I've seen these guys three times, and each time I do, I come away grinning a bigger grin than the last. Brady--the former leader of Accident Clearinghouse--is a smart pop craftsman the likes of which we haven't seen around here since Dylan Hicks--or my other favorite smart pop guy of the moment, Pete Hoffman. But what makes Brady and his trio stand out is his genial, wise-ass between-song banter, and his ability to disarm and charm even the most jaded audiences.

--Jim Walsh


Jamie Ness

An extremely underrated Duluth native and former frontman of the ATF, this Midwestern-folksy punk captures the warm, hometown feelin' of a nice, broken-bottle bar fight.

--Shane D. Kramer, Pop for Charity


Kitty Vermont

The last time I saw this whiskered brute (a.k.a. Mark Proksch), he played Pet Shop Boys samples, sang Cole Porter-esque lyrics, and noodled out some beautiful Casio serenades à la Magnetic Fields. Then this self-described "Pete Townshend of the autoharp" thrashed that stringed contraption so hard that his fingers literally bled.

--Melissa Maerz


The Birdie Four

Singer Elizabeth Pyper is too shy for the stage. So she hides behind a very large voice. These are roots that aren't dyed.

--Bill Sullivan, the 400 Bar


This DJ put himself on the map last year when he promoted a show titled Resurrection that attracted 3,000 people to a St. Paul junkyard. Then he backed it up with his skills as a producer: You can strip his music down to each individual sound and then build them back again to reveal the genius of his mix.

--Paul WonSavage, Ricochet Kitchen


Alexander East

He DJs, he writes, he produces, he plays instruments. Alexander East sweats music. And he exploded over the past year, with releases on the Chicago-based house label Afterhours, a spate of DJ gigs (including appearances at Miami's renowned Winter Music Conference in March), and performances on bass guitar at events such as First Avenue's DJ-musician get-together, "Musicos y DJs."  

--Alan Freed, Beat Radio


The Hundred Flowers

Finally, a band that plays the glam card without going camp on us. They recall that bygone era of tragic beauty, flash, and trashy elegance better than some of the progenitors of the genre. Glitter and butch never looked so good together.

--J. Free, freelance writer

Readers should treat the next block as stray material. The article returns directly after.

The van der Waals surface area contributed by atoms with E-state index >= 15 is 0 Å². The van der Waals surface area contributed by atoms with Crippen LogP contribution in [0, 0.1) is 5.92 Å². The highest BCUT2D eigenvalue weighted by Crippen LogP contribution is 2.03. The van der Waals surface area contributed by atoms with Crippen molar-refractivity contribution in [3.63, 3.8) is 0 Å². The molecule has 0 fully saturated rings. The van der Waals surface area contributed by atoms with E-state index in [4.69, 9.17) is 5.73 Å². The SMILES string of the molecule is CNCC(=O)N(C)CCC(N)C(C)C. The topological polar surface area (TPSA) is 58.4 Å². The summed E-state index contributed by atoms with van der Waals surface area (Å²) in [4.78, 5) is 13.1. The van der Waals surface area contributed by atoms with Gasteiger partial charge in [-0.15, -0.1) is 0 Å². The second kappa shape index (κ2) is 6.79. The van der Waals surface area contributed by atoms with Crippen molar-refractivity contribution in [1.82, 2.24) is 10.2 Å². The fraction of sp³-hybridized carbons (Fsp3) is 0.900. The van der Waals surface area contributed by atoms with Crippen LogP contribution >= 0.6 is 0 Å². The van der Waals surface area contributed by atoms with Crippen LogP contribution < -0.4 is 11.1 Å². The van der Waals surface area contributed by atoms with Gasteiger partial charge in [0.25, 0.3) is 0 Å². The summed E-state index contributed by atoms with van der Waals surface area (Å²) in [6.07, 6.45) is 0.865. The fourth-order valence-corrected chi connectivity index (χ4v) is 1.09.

New Edition

What is the future of local music? We'll strap on our jet packs so that we can fly to the 400 "Bar and Heliport" to rehash the times we saw the Hüskers back in the day. The opening of the animatronic Replacements exhibit at the TC Punk Wax Museum, located in the old Planet Hollywood at the Mall of America, will outdraw Camp Snoopy at its peak. The First Avenue National Historical Landmark will thrill the faithful by being accurate in every detail, right down to the filthy bathroom in the Entry. Jim Walsh will still be going through his midlife crisis.

--Cecile Cloutier


I am pissed about the sound in many of the clubs around town. Is it the rooms, the equipment, or the men behind it all that is the problem? I don't know. What I do know is that loud and muddy seems to be the status quo. ARTISTS! Demand quality, or your fans will stop showing up.

--David McCall Campbell, KQ Homegrown


I'm glad the scene is now supporting hard rock. The Quest is drawing large numbers for local shows every Friday night, slowly becoming the hard-rock venue. American Head Charge is done with their album and will head out on the Ozzfest tour this summer. They're the first to be signed to a major label from this scene in quite some time. And because of them, other labels are checking out our hard-rock scene.

--Patrick Olsen, 93X Loud and Local


Last year: Musicians in their mid-20s show creative capability only grows with age. This year: Youth returns! Atmosphere goes global. Less and less shiny pieces of shit.

--David McCall Campbell

All sides--musicians, industry folk, and consumers--have something to gain and lose in digital-music technology, but it's obvious not all sides are working in the best interest of music itself. Microsoft has already announced that their new Windows XP will severely limit the quality of MP3 recordings by harnessing recording speeds to lower than 56 kilobits per second, ensuring a slightly muffled sound. To quote David Farber, former chief technologist at the Federal Communications Commission, "The industry doesn't want [MP3] pushed, and Microsoft and RealNetworks don't want it pushed. The consumer is going to eat what he's given."

--Julie Hill


When I first moved here from Michigan ten years ago, I picked up a little freelance work from this here paper. My first assignment from Jim Walsh was to cover the first installment of a new monthly local band showcase at First Avenue. Honestly, I was blown away that there could be a monthly local band showcase at First Avenue. Ten different bands every month. Where did they come from? Whittier, mostly. And, for a while, North Dakota. I concealed my awe by enthusiastically making fun of every one of the bands I wrote about. For a while it seemed like everybody was in a band. And then they were. And that sucked. And now that "alternative" is, well, alternative again, the local popscape is bursting back into disorderly bloom. Once again my friends talk excitedly, almost incredulously, about new local bands, singer-songwriters, MCs, and DJs. For the first time in years I can rattle off the annual Top Five but still feel like I missed more than I hit.

--Patrick Whalen, promoter